|Publication number||US6187411 B1|
|Application number||US 08/943,950|
|Publication date||Feb 13, 2001|
|Filing date||Oct 3, 1997|
|Priority date||Oct 4, 1996|
|Publication number||08943950, 943950, US 6187411 B1, US 6187411B1, US-B1-6187411, US6187411 B1, US6187411B1|
|Inventors||Raymond J. Palmer|
|Original Assignee||The Boeing Company|
|Export Citation||BiBTeX, EndNote, RefMan|
|Patent Citations (13), Referenced by (150), Classifications (21), Legal Events (4)|
|External Links: USPTO, USPTO Assignment, Espacenet|
This application claims the benefit of U.S. Provisional Application Ser. No. 60/027,608, filed Oct. 4, 1996.
This invention relates in general to composite sandwich panels as well as methods of making such panels and, more particularly, to a stitch-reinforced sandwich panel having improved tolerance for damage caused by impact from a foreign object.
Reinforced composite structural panels, typically sheet laminate structures, are well-known and frequently used in a variety of structures where other structural materials, such as metals, are not desired. These reinforced composite sheet laminate structures are used in the production of vehicles, such as boats, in some automobile bodies, and in aircraft. The reinforced composite materials are highly effective in their strength to weight ratio and thereby afford significant advantages over the conventionally used structural materials of wood, metals and the like.
Typically, these reinforced composite panels are formed of glass fiber-synthetic resin materials. Moreover, they are often constructed as multi-ply panels or so-called “sandwiched panels.”
The use of multi-layer panels with foam cores has also been known. These foam cores are also provided with surface layers of resin-impregnated glass fibers. However, the presently available reinforced composite panels which utilize foam cores are subject to several limitations, most notably that when used under high load conditions, they frequently delaminate.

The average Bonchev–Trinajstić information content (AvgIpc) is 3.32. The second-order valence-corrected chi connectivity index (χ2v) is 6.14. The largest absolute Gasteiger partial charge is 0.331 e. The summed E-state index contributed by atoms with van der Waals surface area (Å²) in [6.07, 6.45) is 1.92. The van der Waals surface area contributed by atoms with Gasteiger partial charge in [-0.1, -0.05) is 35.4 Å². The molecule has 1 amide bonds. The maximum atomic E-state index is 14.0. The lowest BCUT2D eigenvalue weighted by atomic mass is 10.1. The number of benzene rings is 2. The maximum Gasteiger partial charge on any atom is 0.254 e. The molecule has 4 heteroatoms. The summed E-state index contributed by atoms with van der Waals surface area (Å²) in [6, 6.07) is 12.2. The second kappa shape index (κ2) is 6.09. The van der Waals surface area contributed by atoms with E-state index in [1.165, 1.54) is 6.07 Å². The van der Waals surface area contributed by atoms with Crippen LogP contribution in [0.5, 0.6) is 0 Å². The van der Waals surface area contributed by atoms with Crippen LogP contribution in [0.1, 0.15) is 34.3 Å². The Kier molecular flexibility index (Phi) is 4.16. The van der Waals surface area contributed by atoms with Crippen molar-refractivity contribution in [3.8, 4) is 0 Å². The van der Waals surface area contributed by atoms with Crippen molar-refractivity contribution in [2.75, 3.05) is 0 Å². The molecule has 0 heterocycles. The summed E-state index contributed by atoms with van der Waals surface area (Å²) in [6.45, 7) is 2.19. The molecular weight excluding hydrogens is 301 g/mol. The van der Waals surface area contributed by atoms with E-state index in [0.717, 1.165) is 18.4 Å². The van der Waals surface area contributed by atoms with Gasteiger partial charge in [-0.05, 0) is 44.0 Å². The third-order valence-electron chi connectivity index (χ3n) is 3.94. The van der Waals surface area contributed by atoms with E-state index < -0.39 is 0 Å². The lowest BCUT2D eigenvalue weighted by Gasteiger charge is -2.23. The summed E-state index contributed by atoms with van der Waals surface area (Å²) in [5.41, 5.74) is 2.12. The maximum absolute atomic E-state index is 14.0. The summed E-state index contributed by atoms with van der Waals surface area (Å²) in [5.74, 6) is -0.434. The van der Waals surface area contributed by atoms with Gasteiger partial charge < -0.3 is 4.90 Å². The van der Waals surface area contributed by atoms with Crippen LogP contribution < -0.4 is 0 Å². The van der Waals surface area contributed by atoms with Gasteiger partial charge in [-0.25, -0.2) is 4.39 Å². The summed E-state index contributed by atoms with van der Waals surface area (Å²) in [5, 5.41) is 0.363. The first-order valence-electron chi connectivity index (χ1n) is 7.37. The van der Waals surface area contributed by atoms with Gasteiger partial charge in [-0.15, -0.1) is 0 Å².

One such reinforced panel which utilizes a glass fiber skin and a foam core is taught in U.S. Pat. No. 4,411,939 to Hawkins, et al. The panel in the Hawkins, et al. patent is capable of being conformed to a desired shape, as for example, being curved to shape the hull of a boat. The skins of the laminated structure in the Hawkins, et al. patent utilize a polyurethane foam core along with glass fiber skins impregnated with a polyester resin. Interlocking strips of foam core are individually wrapped with a sheet of fiberglass and the strips are fit together and held in interlocking relation by stitching, staples, or adhesive. The stitches are used only for purposes of holding the fiberglass webs in place on the foam strips for later processing.
U.S. Pat. No. 2,692,219 to Slayter, et al. discloses the use of structural panels having an interior core with cement-like skins. The panel in Slayter, et al. is used primarily for heat and sound insulation partitions and the like. The panel has a core formed of a porous board into which glass fibers are bonded with a resinous material. The outer faces of the board are covered by layers of a cementitious material which is applied as a slurry and the panel is then heated to cure the cement. Prior to curing, however, glass fiber thread is stitched through the panel in a low stitch-density matrix, such as on 2-inch centers, with the looped ends of the thread extending from the faces of the porous board into the cement layers. Upon hardening of the cement, the loops are imbedded therein. The stitching is used to prevent delamination of the panel, but the panel would not have significantly improved out-of-plane (90° to the surface of the panel) tensile strength. Thus, Slayter does not disclose a damage-tolerant structure.
U.S. Pat. No. 4,256,790 to Lackman, et al. discloses a composite structure in which composite panels (i.e., resin-impregnated fiber sheets) are bonded together at a joint which is then reinforced by a composite thread sewn in a series of stitches through the panels. Stitching is concentrated only in the most critical areas of the stiffened panel construction, namely, at the tension point of the radius between the skin and a stiffener and between opposite skins that make the web of a stiffener. Stitching also occurs at the point of the honeycomb structure where the opposite skins are in facewise contact with one another. The composite members are staged (i.e., heated and compressed to remove excess resin) prior to stitching.
U.S. Pat. No. 4,331,723 to Hamm discloses a structure for a joint in which a wedge-shaped composite insert is covered on its three sides by graphite-epoxy laminate layers. Adjacent the insert, the laminates are stitched together with a thread preferably of Kevlar.